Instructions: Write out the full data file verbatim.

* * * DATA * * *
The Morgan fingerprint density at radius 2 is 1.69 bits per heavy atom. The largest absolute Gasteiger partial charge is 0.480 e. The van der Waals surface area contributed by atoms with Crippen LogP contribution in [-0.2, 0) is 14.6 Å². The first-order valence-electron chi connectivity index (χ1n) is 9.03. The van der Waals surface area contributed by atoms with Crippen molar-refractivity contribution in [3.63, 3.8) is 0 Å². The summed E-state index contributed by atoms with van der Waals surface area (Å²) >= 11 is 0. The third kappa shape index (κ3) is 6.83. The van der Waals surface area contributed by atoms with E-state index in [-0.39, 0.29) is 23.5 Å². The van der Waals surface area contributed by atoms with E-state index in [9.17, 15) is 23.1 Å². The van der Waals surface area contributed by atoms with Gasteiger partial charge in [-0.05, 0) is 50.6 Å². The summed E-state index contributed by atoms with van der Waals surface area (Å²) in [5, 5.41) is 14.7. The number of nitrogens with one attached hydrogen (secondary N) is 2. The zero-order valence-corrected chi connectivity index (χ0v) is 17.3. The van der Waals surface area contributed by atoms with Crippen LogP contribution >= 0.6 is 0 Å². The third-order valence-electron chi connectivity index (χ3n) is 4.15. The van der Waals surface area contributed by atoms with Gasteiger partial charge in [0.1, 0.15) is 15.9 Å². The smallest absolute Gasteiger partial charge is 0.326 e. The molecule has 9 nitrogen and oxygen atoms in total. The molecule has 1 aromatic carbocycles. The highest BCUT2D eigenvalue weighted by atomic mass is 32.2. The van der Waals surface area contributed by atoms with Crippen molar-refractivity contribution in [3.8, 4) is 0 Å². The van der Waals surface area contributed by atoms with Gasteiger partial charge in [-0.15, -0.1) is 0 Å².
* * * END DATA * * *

The Morgan fingerprint density at radius 2 is 1.69 bits per heavy atom. The largest absolute Gasteiger partial charge is 0.480 e. The van der Waals surface area contributed by atoms with Crippen LogP contribution in [-0.2, 0) is 14.6 Å². The first-order valence-electron chi connectivity index (χ1n) is 9.03. The van der Waals surface area contributed by atoms with Crippen molar-refractivity contribution in [3.63, 3.8) is 0 Å². The summed E-state index contributed by atoms with van der Waals surface area (Å²) >= 11 is 0. The third kappa shape index (κ3) is 6.83. The van der Waals surface area contributed by atoms with E-state index in [-0.39, 0.29) is 23.5 Å². The van der Waals surface area contributed by atoms with E-state index in [9.17, 15) is 23.1 Å². The van der Waals surface area contributed by atoms with Gasteiger partial charge in [-0.05, 0) is 50.6 Å². The summed E-state index contributed by atoms with van der Waals surface area (Å²) in [5, 5.41) is 14.7. The number of nitrogens with one attached hydrogen (secondary N) is 2. The zero-order valence-corrected chi connectivity index (χ0v) is 17.3. The van der Waals surface area contributed by atoms with Crippen LogP contribution >= 0.6 is 0 Å². The third-order valence-electron chi connectivity index (χ3n) is 4.15. The van der Waals surface area contributed by atoms with Gasteiger partial charge in [0.1, 0.15) is 15.9 Å². The smallest absolute Gasteiger partial charge is 0.326 e. The molecule has 9 nitrogen and oxygen atoms in total. The molecule has 1 aromatic carbocycles. The highest BCUT2D eigenvalue weighted by atomic mass is 32.2. The van der Waals surface area contributed by atoms with Crippen molar-refractivity contribution in [3.8, 4) is 0 Å². The van der Waals surface area contributed by atoms with Gasteiger partial charge in [-0.15, -0.1) is 0 Å².